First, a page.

• Panic of 1929

The U.S. economy had been surfing an unprecedented boom in technology, industrial growth and consumer spending driven by a new banking instrument — purchases on the "instalment plan" by which households got the new car or radio now but paid for it incrementally over months or years. Some thought the prosperity would never end. But greed and speculation were growing, too — 40 per cent of bank loans were used to buy stocks that seemed destined to endlessly rise in value. Over the last hour of trading on Oct. 23, prices on the New York Stock Exchange nosedived. The next day, the market fell again. Brokers took a breather over the weekend, but on Black Monday, it dropped again, and fell yet further the next day. There was a run on gold reserves and 4,000 banks and financial institutions failed. Scholars argue over whether the Crash of '29 caused the Great Depression that brought such misery to the world for a decade, or whether it was merely a symptom. In the popular imagination, the two became synonymous.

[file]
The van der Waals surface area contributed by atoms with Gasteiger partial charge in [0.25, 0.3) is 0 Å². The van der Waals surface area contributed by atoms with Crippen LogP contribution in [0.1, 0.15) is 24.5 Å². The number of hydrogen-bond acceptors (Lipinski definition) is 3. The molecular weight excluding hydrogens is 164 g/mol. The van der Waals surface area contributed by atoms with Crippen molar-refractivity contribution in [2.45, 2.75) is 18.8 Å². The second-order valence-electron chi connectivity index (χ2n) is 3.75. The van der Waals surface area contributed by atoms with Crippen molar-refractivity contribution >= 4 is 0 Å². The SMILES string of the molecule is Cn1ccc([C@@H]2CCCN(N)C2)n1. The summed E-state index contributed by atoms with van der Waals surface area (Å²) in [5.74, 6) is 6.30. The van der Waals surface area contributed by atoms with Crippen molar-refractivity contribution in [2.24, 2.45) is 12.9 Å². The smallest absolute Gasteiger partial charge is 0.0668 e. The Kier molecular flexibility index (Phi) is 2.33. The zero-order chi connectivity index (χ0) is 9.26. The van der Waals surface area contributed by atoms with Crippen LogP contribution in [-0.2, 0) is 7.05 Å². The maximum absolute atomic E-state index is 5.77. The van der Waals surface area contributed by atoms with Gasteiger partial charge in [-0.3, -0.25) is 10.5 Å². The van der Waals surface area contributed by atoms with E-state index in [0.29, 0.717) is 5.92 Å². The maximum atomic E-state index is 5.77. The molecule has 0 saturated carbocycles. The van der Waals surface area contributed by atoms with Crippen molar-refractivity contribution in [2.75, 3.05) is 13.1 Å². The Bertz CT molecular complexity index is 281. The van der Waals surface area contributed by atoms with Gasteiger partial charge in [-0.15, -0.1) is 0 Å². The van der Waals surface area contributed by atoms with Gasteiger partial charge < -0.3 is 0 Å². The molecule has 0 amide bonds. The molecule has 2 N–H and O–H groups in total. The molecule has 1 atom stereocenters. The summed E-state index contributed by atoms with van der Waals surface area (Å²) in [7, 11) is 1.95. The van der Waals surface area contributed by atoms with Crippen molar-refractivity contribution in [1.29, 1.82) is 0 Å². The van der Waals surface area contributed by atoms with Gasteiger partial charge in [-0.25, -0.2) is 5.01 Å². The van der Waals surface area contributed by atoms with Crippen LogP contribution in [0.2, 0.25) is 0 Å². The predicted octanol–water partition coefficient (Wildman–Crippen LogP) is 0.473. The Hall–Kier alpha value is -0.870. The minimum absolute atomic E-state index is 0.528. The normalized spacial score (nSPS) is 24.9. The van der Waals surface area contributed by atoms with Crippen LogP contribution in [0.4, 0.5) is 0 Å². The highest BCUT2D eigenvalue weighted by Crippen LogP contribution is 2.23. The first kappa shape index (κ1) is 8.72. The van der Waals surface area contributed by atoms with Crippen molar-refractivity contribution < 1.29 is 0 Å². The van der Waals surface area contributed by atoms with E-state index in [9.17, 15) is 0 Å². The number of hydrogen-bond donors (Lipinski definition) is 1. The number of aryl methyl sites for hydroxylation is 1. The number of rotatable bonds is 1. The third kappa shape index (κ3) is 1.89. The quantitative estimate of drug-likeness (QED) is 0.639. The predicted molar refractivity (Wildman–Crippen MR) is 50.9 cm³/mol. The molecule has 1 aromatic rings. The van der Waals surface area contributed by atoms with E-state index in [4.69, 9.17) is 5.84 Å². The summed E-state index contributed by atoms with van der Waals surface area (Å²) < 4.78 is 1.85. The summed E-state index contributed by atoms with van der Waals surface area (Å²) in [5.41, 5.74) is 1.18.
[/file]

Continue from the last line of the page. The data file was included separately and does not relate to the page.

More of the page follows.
• Panic of 2008

Deregulation and low interest rates enabled banks and other financial institutions to market affordable mortgages to consumers who might not have qualified under earlier rules. People bought homes at subprime interest rates, speculating that they would rise in value. Sellers bundled these debts with better-secured loans into packages for re-sale to other institutions. But when interest rates rose again, the subprime housing bubble burst and housing prices began to fall. In many cases, people discovered their houses were worth less than their mortgages and chose to default, creating a liquidity crisis for the banks. Institutions that held the toxic debt secured with over-valued assets now in a price free fall were forced to write off billions. Investors had a confidence crisis and dumped stock in already under-capitalized financial institutions, which then began to fail. Failing banks sold themselves to bigger banks to avoid bankruptcy, once abundant credit tightened sharply, and despite the biggest bailouts in financial history by governments, the world slid into a recession from which it has yet to fully recover.